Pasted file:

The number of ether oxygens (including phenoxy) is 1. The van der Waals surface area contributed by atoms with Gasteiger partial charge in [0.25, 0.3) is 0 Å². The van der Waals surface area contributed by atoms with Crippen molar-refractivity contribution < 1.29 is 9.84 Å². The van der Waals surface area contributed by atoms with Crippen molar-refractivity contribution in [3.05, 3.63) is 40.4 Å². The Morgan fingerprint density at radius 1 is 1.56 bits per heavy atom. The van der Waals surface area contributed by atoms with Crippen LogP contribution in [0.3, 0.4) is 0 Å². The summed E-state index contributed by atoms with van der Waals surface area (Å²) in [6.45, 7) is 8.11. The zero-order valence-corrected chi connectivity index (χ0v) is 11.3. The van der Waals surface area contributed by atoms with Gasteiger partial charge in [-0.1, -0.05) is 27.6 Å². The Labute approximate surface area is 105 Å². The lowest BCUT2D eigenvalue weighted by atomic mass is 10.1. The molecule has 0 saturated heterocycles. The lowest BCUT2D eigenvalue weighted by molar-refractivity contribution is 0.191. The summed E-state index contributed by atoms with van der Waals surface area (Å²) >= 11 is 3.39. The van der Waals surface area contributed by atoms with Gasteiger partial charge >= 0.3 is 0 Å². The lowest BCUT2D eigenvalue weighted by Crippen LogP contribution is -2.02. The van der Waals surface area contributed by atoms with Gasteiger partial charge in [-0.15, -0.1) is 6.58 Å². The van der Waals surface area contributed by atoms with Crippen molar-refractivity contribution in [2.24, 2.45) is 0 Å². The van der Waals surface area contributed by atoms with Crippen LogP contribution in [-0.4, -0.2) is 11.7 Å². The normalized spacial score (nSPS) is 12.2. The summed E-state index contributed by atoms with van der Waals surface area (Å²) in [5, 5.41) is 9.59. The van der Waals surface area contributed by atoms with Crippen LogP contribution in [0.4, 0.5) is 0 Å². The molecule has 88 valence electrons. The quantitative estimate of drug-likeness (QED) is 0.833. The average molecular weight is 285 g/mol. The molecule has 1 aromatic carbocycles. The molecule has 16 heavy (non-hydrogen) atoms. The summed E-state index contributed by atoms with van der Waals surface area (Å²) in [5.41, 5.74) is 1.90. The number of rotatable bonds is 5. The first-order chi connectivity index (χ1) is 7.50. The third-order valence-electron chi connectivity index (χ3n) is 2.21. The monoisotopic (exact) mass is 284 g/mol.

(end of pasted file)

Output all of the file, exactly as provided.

The number of ether oxygens (including phenoxy) is 1. The van der Waals surface area contributed by atoms with Gasteiger partial charge in [0.25, 0.3) is 0 Å². The van der Waals surface area contributed by atoms with Crippen molar-refractivity contribution < 1.29 is 9.84 Å². The van der Waals surface area contributed by atoms with Crippen molar-refractivity contribution in [3.05, 3.63) is 40.4 Å². The Morgan fingerprint density at radius 1 is 1.56 bits per heavy atom. The van der Waals surface area contributed by atoms with Crippen LogP contribution in [0.3, 0.4) is 0 Å². The summed E-state index contributed by atoms with van der Waals surface area (Å²) in [6.45, 7) is 8.11. The zero-order valence-corrected chi connectivity index (χ0v) is 11.3. The van der Waals surface area contributed by atoms with Gasteiger partial charge in [-0.1, -0.05) is 27.6 Å². The Labute approximate surface area is 105 Å². The lowest BCUT2D eigenvalue weighted by atomic mass is 10.1. The molecule has 0 saturated heterocycles. The lowest BCUT2D eigenvalue weighted by molar-refractivity contribution is 0.191. The summed E-state index contributed by atoms with van der Waals surface area (Å²) >= 11 is 3.39. The van der Waals surface area contributed by atoms with Gasteiger partial charge >= 0.3 is 0 Å². The lowest BCUT2D eigenvalue weighted by Crippen LogP contribution is -2.02. The van der Waals surface area contributed by atoms with Gasteiger partial charge in [-0.15, -0.1) is 6.58 Å². The van der Waals surface area contributed by atoms with Crippen molar-refractivity contribution in [2.24, 2.45) is 0 Å². The van der Waals surface area contributed by atoms with Crippen LogP contribution in [-0.4, -0.2) is 11.7 Å². The normalized spacial score (nSPS) is 12.2. The summed E-state index contributed by atoms with van der Waals surface area (Å²) in [5, 5.41) is 9.59. The van der Waals surface area contributed by atoms with Crippen LogP contribution in [0.4, 0.5) is 0 Å². The molecule has 88 valence electrons. The quantitative estimate of drug-likeness (QED) is 0.833. The average molecular weight is 285 g/mol. The molecule has 1 aromatic carbocycles. The molecule has 16 heavy (non-hydrogen) atoms. The summed E-state index contributed by atoms with van der Waals surface area (Å²) in [5.41, 5.74) is 1.90. The number of rotatable bonds is 5. The first-order chi connectivity index (χ1) is 7.50. The third-order valence-electron chi connectivity index (χ3n) is 2.21. The monoisotopic (exact) mass is 284 g/mol.